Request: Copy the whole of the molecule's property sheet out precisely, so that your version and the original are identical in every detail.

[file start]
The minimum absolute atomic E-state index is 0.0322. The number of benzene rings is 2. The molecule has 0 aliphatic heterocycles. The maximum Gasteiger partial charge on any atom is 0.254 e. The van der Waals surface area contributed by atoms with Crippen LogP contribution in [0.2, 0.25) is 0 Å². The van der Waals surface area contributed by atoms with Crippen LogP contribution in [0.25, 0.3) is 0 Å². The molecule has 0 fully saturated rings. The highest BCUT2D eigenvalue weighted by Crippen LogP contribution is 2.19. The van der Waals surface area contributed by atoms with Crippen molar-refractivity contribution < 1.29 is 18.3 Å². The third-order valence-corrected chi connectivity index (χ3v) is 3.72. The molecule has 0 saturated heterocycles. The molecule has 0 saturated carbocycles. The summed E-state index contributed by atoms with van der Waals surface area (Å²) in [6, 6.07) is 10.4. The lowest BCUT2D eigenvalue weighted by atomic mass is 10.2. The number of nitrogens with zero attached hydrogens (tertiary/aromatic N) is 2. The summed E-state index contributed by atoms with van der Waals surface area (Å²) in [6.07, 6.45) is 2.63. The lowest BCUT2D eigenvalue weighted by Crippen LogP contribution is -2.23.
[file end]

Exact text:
The minimum absolute atomic E-state index is 0.0322. The number of benzene rings is 2. The molecule has 0 aliphatic heterocycles. The maximum Gasteiger partial charge on any atom is 0.254 e. The van der Waals surface area contributed by atoms with Crippen LogP contribution in [0.2, 0.25) is 0 Å². The van der Waals surface area contributed by atoms with Crippen LogP contribution in [0.25, 0.3) is 0 Å². The molecule has 0 fully saturated rings. The highest BCUT2D eigenvalue weighted by Crippen LogP contribution is 2.19. The van der Waals surface area contributed by atoms with Crippen molar-refractivity contribution < 1.29 is 18.3 Å². The third-order valence-corrected chi connectivity index (χ3v) is 3.72. The molecule has 0 saturated heterocycles. The molecule has 0 saturated carbocycles. The summed E-state index contributed by atoms with van der Waals surface area (Å²) in [6, 6.07) is 10.4. The lowest BCUT2D eigenvalue weighted by atomic mass is 10.2. The number of nitrogens with zero attached hydrogens (tertiary/aromatic N) is 2. The summed E-state index contributed by atoms with van der Waals surface area (Å²) in [6.07, 6.45) is 2.63. The lowest BCUT2D eigenvalue weighted by Crippen LogP contribution is -2.23.